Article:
Diary of a Wine Week

Monday: I have just tried a white wine with so much alcohol that it practically cauterised my tongue and dissolved my taste buds. From a grape variety one might associate with oceanic freshness and tensile acidity. Why would you release a wine with such clunky character, knowing how difficult it would be to drink more than a glass? To temper the ferocity, one solution might be to blend in a lighter wine. The wider question though is surely this: as a winemaker you must be tasting the wine constantly and be able to forecast how it will turn out. It’s the vintage, stupid – yes, we get that. Summers are assuredly hotter and drier. Exceptional conditions are now the quotidian. So, accommodation must be made for this, with greater vigilance in the vineyard and forethought in the winery. A hot wine is not a happy wine.

Tuesday: I’m looking at a tech sheet. The methodology detailed therein suggests that the wine I am currently supping should be straight. Polite and orthodox even. So, why does it taste bonkers? It’s like five different wines in one. It starts clean enough in a semi-reductive way, becomes milky, moves towards mousy and then returns to mild funk, never crossing the line into unadulterated madness. I now understand why many vignerons are reticent to fill in our technical sheets as they will invariably oversimplify how the wine in question came into existence, how it lives now, and how it will develop over time. Wine is so much more than raw lab analysis and the numbers game.

Wednesday: Idle thought. As wine merchants, we are psychologically skewed to prefer our own wines. We bought them, we bought into them. We feel comfortable around them. So, when I go to a restaurant, I’m afraid to say that I tend to play ultra safe and order a wine that we sell to self-same restaurant. (Hangs head in shame.) However, curiosity does get the better of me at times. Let me add that I very much want to enjoy the wines brought in by other companies, even if that appreciation goes hand-in-hand with a twinge of envy that the importers of these wines have sourced something extremely delicious! Yet, how often am I disappointed.  Is it me? It must be, as I am the common denominator in the experience. Equally, I am certain that it is not an unconscious bias. It is surely to do with the development of an internal “house style”, that over a period of wine buying time, our individual palates have become configured mainly to enjoy a very particular style of wine.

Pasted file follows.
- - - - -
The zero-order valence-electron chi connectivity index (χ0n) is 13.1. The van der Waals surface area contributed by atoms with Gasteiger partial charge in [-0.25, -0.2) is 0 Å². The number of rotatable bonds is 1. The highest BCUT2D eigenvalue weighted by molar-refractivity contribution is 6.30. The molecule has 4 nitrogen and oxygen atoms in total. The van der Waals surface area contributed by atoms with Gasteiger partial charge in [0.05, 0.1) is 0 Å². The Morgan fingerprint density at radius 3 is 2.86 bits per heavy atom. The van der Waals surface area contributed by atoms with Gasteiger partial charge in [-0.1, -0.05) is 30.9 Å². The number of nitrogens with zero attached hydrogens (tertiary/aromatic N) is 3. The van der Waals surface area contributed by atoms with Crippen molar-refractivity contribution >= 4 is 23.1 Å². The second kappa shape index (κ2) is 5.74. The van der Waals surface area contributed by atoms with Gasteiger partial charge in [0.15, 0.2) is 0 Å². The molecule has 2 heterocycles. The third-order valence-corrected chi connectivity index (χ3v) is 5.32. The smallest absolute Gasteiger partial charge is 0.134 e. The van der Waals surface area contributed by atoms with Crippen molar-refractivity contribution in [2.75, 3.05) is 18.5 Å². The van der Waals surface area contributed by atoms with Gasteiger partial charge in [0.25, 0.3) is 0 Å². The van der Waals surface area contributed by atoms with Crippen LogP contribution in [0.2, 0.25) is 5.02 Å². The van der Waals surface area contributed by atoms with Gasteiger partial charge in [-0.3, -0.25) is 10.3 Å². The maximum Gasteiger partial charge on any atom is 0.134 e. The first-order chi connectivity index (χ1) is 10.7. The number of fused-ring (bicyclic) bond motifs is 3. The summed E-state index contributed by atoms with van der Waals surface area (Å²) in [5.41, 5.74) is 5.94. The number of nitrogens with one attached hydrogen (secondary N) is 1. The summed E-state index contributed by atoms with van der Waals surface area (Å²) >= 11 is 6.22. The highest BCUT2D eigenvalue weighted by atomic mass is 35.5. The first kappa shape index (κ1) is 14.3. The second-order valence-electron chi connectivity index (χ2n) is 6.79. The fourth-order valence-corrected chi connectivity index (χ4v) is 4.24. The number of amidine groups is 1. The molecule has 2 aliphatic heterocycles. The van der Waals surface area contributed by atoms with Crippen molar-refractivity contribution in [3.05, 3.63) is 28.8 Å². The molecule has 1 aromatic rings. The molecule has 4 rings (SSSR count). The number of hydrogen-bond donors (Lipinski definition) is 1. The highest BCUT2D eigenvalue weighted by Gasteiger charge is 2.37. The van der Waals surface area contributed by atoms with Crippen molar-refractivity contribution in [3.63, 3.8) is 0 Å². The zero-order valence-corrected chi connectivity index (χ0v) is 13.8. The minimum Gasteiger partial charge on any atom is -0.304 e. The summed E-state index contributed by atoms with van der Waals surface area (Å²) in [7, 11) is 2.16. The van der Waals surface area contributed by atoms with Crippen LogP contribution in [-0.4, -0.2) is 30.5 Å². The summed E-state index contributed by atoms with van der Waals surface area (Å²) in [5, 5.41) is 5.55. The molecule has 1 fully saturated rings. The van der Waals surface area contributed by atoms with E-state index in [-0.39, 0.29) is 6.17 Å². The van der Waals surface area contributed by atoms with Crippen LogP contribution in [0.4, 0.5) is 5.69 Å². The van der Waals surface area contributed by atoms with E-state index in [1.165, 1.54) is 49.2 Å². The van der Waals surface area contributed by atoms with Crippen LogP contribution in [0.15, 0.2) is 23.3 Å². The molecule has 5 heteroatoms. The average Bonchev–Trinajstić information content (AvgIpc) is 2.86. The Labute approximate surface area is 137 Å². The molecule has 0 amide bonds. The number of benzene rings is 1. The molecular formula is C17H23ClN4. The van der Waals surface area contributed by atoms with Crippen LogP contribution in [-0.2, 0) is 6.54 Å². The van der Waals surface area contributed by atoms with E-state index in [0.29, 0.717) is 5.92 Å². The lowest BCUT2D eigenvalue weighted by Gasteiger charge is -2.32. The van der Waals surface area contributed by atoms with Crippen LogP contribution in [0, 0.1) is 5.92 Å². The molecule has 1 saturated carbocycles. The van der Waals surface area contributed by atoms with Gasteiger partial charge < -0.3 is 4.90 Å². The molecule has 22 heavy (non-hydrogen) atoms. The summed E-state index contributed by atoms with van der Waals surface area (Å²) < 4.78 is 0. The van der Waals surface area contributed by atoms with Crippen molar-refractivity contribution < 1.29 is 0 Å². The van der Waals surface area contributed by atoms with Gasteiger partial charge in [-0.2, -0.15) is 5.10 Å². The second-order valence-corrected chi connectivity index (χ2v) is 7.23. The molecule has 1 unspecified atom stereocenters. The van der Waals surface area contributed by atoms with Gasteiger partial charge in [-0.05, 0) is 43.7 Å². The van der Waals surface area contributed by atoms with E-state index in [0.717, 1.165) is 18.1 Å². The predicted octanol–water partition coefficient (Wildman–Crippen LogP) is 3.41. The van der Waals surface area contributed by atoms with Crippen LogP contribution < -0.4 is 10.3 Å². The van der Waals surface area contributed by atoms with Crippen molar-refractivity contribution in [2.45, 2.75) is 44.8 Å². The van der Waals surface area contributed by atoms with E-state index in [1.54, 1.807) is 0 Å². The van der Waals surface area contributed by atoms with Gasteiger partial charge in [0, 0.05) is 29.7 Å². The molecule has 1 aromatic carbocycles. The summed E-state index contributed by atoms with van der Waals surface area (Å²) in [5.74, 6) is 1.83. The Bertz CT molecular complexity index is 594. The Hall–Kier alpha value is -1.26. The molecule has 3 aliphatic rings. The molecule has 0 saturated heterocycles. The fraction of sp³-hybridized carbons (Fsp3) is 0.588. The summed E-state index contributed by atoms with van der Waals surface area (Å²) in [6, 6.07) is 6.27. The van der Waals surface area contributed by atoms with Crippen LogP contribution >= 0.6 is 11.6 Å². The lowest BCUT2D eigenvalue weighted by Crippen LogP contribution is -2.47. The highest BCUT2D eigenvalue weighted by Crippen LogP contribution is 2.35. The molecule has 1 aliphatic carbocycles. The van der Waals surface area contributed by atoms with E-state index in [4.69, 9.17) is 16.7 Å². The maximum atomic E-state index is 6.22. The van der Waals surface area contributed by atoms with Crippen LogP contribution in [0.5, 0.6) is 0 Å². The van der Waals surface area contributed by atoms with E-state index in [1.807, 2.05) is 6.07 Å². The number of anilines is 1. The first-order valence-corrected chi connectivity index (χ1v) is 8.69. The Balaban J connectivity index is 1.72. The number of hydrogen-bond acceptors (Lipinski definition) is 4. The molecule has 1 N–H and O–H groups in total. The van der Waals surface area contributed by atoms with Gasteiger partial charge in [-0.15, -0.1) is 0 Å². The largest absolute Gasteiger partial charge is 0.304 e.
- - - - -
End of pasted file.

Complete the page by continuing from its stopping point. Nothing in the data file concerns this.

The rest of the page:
The methodology detailed therein suggests that the wine I am currently supping should be straight. Polite and orthodox even. So, why does it taste bonkers? It’s like five different wines in one.

Thursday: “What are the challenges for the global wine industry and what opportunities is it missing out on?” Somewhere on earth, at any given time, there must be a conference taking place in which this topic (or something similar to it) is being discussed by an august panel of wine opinion formers and experts. Nothing gets the juices flowing more than a good hand-wringing jeremiad about missed commercial opportunities. To see the wine trade as an industry is depressing enough, and to characterise it as a single entity, like some massive oil tanker adrift in a vast commercial ocean, is a gross oversimplification. The other thing that annoys me is the casual presumption of the question, as if all business is engaged in a perpetual game of top trumps. Viewing all life through the capitalism prism ignores the realities and rhythms of change.

Friday: Back to prepping for a tasting and poring over the relevant fiche techniques. The notes on these sheets are always clearly bullet-pointed in order to make the details of the wine easier to remember. X wine is whole cluster or destemmed; the fermentation vessel is stainless/cement/used wood; the fermentation lasts z number of days; the maturation vessel is etc etc. Winemaking, however, is not just matter of choosing between a and b; it can involve bits of a, bits of b, and bits of c. Part destemmed, part whole cluster; maceration for this number of days, maceration for that number of days, co-ferment of certain portions separate fermentation for others, racking but also no racking, ageing in different vessels, blending in another. The wine is split into endless components and miraculously is brought together again. Winemaking is part alchemy, part painting. If you’re doing a tasting with a wine made in a particularly complicated way and you can’t recall all the intricate oenological details, just make it up.

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